About 40 people attended a Saturday night service at Central Union Church to commemorate the deaths of over 100 people who died on the streets of Oahu or in homeless shelters in 2019.
The fifth annual service known as “Blue Christmas” or “The Longest Night” was held during the winter solstice, the longest night of the year in the Northern Hemisphere.
About 120 light blue ornaments, each bearing the name of a deceased person considered homeless when they died, were placed on three Christmas trees positioned in the church chancel, and the names on the ornaments were called out individually as they were.
As of Friday the Honolulu medical examiner had reported 94 people who were considered homeless or who did not have a permanent address when they died, although by Saturday organizers of the service added more names.
“We got some more phone calls from folks who either knew people who passed away that were homeless or friends or relatives that they knew were homeless or through the hospital system,” said Laura Thielen, executive director for Partners in Care, a nonprofit on Oahu that primarily does work to help with homelessness.
The 94 deaths reported by the medical examiner is the highest in the past five years.
Office of Housing Executive Director Marc Alexander said the upward trend was disturbing and noted that the average age of death of those considered homeless is under 53, nearly 30 years fewer than the average life expectancy in Hawaii.
“This is one reason why we do not want people to be unsheltered on the streets. This is why Mayor Caldwell pushes ‘compassionate disruption,’” Alexander said, referring to Mayor Kirk Caldwell’s policies to limit homeless people’s occupation of public spaces.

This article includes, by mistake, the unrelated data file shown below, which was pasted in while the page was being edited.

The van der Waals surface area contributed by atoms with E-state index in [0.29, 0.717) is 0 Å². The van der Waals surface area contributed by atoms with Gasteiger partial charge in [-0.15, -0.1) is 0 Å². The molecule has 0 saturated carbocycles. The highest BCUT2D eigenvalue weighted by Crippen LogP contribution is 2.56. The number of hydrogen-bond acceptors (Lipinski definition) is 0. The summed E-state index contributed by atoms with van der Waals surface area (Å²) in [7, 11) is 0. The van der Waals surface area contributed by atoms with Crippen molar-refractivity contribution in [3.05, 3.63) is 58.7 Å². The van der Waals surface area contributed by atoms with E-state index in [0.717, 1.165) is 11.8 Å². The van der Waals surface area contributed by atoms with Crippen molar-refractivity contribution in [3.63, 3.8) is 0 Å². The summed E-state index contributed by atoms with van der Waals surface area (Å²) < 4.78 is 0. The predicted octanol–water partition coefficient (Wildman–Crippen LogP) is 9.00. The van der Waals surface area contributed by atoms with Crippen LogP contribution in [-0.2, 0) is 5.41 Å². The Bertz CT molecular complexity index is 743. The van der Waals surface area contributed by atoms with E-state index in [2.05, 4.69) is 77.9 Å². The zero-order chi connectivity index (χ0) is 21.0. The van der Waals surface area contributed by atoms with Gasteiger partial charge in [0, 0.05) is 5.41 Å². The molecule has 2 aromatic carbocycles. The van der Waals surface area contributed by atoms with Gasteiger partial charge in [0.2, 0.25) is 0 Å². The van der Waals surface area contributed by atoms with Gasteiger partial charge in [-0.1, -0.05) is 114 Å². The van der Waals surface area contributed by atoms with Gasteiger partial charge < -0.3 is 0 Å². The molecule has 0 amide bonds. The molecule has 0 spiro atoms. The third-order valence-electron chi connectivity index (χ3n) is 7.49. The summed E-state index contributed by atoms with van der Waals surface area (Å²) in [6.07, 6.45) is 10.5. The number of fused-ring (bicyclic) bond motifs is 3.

Causes of death varied from drug use to disease to poor hygiene.
The Rev. Brandon Duran, who has led the service every year that Central Union Church has held it, said the blue theme of the service represents mourning. He prefers “The Longest Night” title and the service being held during the longest night of the year: It serves as a time of reflection during the holiday season for those who have lost a family member who was homeless.
“It’s a loss that’s magnified this time of year,” Duran said. “Our hope is that grief isn’t something that is hidden.”
He also said the winter solstice can serve as a reminder of hope because after Saturday the nights begin to shorten.
“The light comes a little bit sooner,” he said.
The Honolulu Medical Examiner said 467 people considered homeless have died on Oahu since 2014. Those numbers could be an underrepresentation, said Alexander, because there may be others who died on the streets but were not counted by the medical examiner.
HOMELESS DEATHS ON OAHU
Source: Honolulu Medical Examiner
* as of Dec. 20